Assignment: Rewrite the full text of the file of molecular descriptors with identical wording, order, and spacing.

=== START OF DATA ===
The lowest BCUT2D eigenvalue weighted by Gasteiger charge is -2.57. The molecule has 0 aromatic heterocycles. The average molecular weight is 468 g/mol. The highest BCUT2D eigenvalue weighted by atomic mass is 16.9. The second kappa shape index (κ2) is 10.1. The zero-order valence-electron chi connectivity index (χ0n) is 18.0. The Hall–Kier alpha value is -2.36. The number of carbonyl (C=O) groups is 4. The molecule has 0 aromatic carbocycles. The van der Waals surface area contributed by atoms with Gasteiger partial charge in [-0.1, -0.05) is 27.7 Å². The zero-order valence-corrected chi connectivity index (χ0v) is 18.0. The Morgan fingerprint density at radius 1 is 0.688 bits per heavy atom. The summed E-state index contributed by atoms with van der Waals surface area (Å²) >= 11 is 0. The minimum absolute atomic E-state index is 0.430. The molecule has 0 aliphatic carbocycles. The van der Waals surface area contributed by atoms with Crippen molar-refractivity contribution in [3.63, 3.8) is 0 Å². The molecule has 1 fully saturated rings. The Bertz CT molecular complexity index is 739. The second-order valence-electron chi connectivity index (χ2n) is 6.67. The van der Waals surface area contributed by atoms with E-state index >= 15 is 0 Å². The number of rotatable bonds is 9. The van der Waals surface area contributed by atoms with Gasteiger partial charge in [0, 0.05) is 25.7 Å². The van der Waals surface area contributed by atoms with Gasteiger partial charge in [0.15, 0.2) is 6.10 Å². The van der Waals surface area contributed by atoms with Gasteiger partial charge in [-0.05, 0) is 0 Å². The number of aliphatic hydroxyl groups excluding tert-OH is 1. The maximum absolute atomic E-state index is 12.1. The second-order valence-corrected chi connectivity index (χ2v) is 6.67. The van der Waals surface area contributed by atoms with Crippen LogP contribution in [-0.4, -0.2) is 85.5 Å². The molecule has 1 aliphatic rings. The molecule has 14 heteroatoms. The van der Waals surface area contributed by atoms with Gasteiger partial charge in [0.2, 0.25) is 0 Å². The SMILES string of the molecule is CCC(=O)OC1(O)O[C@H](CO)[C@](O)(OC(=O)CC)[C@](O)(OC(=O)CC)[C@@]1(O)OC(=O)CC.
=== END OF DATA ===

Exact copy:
The lowest BCUT2D eigenvalue weighted by Gasteiger charge is -2.57. The molecule has 0 aromatic heterocycles. The average molecular weight is 468 g/mol. The highest BCUT2D eigenvalue weighted by atomic mass is 16.9. The second kappa shape index (κ2) is 10.1. The zero-order valence-electron chi connectivity index (χ0n) is 18.0. The Hall–Kier alpha value is -2.36. The number of carbonyl (C=O) groups is 4. The molecule has 0 aromatic carbocycles. The van der Waals surface area contributed by atoms with Gasteiger partial charge in [-0.1, -0.05) is 27.7 Å². The zero-order valence-corrected chi connectivity index (χ0v) is 18.0. The Morgan fingerprint density at radius 1 is 0.688 bits per heavy atom. The summed E-state index contributed by atoms with van der Waals surface area (Å²) >= 11 is 0. The minimum absolute atomic E-state index is 0.430. The molecule has 0 aliphatic carbocycles. The van der Waals surface area contributed by atoms with Crippen molar-refractivity contribution in [3.63, 3.8) is 0 Å². The molecule has 1 fully saturated rings. The Bertz CT molecular complexity index is 739. The second-order valence-electron chi connectivity index (χ2n) is 6.67. The van der Waals surface area contributed by atoms with E-state index >= 15 is 0 Å². The number of rotatable bonds is 9. The van der Waals surface area contributed by atoms with Gasteiger partial charge in [0, 0.05) is 25.7 Å². The van der Waals surface area contributed by atoms with Gasteiger partial charge in [0.15, 0.2) is 6.10 Å². The van der Waals surface area contributed by atoms with Gasteiger partial charge in [-0.05, 0) is 0 Å². The number of aliphatic hydroxyl groups excluding tert-OH is 1. The maximum absolute atomic E-state index is 12.1. The second-order valence-corrected chi connectivity index (χ2v) is 6.67. The van der Waals surface area contributed by atoms with Crippen LogP contribution in [-0.4, -0.2) is 85.5 Å². The molecule has 1 aliphatic rings. The molecule has 14 heteroatoms. The van der Waals surface area contributed by atoms with Gasteiger partial charge in [0.2, 0.25) is 0 Å². The SMILES string of the molecule is CCC(=O)OC1(O)O[C@H](CO)[C@](O)(OC(=O)CC)[C@](O)(OC(=O)CC)[C@@]1(O)OC(=O)CC.